Mar 9, 2014

Greenest Place in the U.S.?

Greenest Place in the U.S.?
It’s Not Where You Think

Green rankings in the U.S. don’t tell the full story about the places where the human footprint is lightest. If you really want the best environmental model, you need to look at the nation’s biggest — and greenest — metropolis: New York City.

by david owen

In 2007, Forbes picked Vermont as the greenest state, a choice consistent with conventional thinking about low-impact living. Vermont has an abundance of trees, farms, backyard compost heaps, and environmentally aware citizens, and it has no crowded expressways or big, dirty cities. (The population of Vermont’s largest city, Burlington, is just under 40,000.) Vermont also ranks high in almost all the categories on which Forbes based its analysis, such as the proportion of buildings certified by the U. S. Green Building Council’s increasingly popular eco-rating system, which is called Leadership in Energy and Environmental Design (LEED), and the implementation of public policies that encourage energy efficiency.

But Forbes’s ranking was unfortunate, because Vermont, in many important ways, sets a poor environmental example. Spreading people thinly across the countryside, Vermont-style, may make them look and feel green, but it actually increases the damage they do to the environment while also making that damage harder to see and to address. In the categories that matter the most, Vermont ranks low in comparison with many other American places. It has no truly significant public transit system (other than its school bus routes), and, because its population is so dispersed, it is one of the most heavily automobile-dependent states in the country. A typical Vermonter consumes 545 gallons of gasoline per year — almost a hundred gallons more than the national average.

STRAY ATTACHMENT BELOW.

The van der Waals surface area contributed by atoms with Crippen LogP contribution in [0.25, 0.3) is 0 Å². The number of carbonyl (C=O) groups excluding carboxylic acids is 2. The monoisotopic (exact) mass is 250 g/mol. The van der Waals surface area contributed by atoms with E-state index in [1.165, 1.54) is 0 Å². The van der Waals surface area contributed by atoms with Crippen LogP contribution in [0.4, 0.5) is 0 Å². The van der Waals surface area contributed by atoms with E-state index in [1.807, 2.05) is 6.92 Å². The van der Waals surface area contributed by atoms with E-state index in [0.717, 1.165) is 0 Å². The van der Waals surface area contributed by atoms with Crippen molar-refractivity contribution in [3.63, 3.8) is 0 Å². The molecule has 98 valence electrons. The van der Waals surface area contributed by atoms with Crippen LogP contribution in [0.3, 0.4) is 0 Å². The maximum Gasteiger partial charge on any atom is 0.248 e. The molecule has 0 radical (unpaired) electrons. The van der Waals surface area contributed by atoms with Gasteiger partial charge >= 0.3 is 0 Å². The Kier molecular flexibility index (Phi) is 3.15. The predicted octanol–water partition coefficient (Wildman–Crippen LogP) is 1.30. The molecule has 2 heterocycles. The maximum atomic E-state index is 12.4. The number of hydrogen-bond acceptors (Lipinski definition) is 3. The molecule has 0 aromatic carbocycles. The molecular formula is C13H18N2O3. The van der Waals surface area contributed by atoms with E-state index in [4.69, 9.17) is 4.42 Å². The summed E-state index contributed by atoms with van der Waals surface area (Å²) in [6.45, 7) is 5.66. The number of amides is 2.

Is there a better U.S. environmental role model than Vermont? There are many — and the best of them, I believe, is New York City.

This choice may seem ludicrous to most Americans, including most New Yorkers, because for decades we have been taught to think of crowded cities as one of the principal sources of our worst environmental problems. In the most significant ways, though, New York is a paragon of ecological
The key to New York’s relative environmental benignity is the very thing that makes it appear to be an ecological nightmare: its extreme compactness.
responsibility. The average city resident consumes only about a quarter as much gasoline as the average Vermonter — and the average Manhattan resident consumes even less, just 90 gallons a year, a rate that the rest of the country hasn’t matched since the mid-1920s. New Yorkers also consume far less electricity — about 4,700 kilowatt hours per household per year, compared with roughly 7,100 kilowatt hours in Vermont and more than 11,000 kilowatt hours in the United States as a whole. New York City is more populous than all but 11 states; if it were granted statehood, it would rank 51st in per-capita energy use.

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